Mini Oral ANZOS-OSSANZ-AOCO Joint Annual Scientific Meeting 2017

Are supermarket foods promoted to children healthy? (#199)

Kathryn Bloom 1 , Kirsty Sams 1 , Alison McAleese 2 , Jane Martin 1
  1. Obesity Policy Coalition, Melbourne, Victoria, Australia
  2. Cancer Council Victoria, Melbourne, VICTORIA, Australia


There is substantial evidence that junk food advertising influences children’s food preferences and consumption, and is likely to contribute to overweight and obesity. In Australia, self-regulated industry codes on restricting junk food marketing to children, do not cover front of pack promotions. This study aimed to explore, the volume of animated characters likely to be appealing to children, on the front of food packaging of products aimed at children. It also aimed to assess how likely the characters were to be on unhealthy foods and on foods high in sugar.


An instore supermarket survey examined the presence of animated characters on cereal, snack bar, dairy snack and ice-cream products aimed at children. This was determined according to the serving size, appeal and nature of the product. These products were assessed for ‘healthiness’ using the FSANZ Nutrient Profiling Scoring Criterion (NPSC) (not meeting the criterion classed as ‘unhealthy’) and for sugar content (>15% sugar classed as ‘high’).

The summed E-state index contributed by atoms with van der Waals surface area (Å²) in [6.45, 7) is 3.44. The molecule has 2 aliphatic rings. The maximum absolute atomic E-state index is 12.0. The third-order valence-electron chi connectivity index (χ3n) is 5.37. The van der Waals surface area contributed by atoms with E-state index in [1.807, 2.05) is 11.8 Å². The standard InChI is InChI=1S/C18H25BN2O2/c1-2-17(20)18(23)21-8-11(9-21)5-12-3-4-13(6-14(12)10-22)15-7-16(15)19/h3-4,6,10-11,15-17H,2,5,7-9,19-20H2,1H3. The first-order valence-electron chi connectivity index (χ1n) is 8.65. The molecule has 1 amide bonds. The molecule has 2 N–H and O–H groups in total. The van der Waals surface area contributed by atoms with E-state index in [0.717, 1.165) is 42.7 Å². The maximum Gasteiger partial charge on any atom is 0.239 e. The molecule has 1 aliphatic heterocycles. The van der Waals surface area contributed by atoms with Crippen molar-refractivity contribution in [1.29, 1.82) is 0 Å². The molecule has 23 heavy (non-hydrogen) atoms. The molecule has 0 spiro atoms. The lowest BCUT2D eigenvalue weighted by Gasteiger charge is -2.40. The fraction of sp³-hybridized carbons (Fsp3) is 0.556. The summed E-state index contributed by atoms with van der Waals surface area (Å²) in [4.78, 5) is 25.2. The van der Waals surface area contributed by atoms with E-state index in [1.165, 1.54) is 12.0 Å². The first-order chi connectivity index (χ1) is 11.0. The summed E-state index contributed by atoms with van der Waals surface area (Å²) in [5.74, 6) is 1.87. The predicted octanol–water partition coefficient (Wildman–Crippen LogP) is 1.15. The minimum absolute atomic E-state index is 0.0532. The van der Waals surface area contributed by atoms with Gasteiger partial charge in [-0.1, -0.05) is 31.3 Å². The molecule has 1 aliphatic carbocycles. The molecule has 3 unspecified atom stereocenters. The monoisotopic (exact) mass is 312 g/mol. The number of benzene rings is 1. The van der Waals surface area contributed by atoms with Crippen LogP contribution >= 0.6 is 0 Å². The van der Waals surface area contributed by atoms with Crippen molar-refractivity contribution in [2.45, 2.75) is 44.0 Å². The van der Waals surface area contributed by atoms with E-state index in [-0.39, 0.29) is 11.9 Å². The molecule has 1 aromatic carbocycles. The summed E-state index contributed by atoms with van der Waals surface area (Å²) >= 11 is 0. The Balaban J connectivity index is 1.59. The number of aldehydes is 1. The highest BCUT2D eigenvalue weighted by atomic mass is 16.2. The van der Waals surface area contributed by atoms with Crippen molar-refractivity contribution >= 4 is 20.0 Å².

In total 389 products included were identified as being aimed at children. 158 of these carried animated characters. Half of the foods carrying animated characters (50%) were classed as ‘unhealthy’ and 64% were high in sugar. Within the food categories 19% of dairy snacks, 87% of snack bars, 32% of cereals and 88% of ice-creams carrying animated characters were 'unhealthy'. While 17% of dairy snacks, 100% snack bars, 78% cereals and 88% ice-creams with animated characters were high in sugar.


The high numbers of unhealthy and high sugar products identified in this study, that carry animated characters that are appealing to children, highlights a significant gap around regulation of marketing to children on front of pack which should be closed.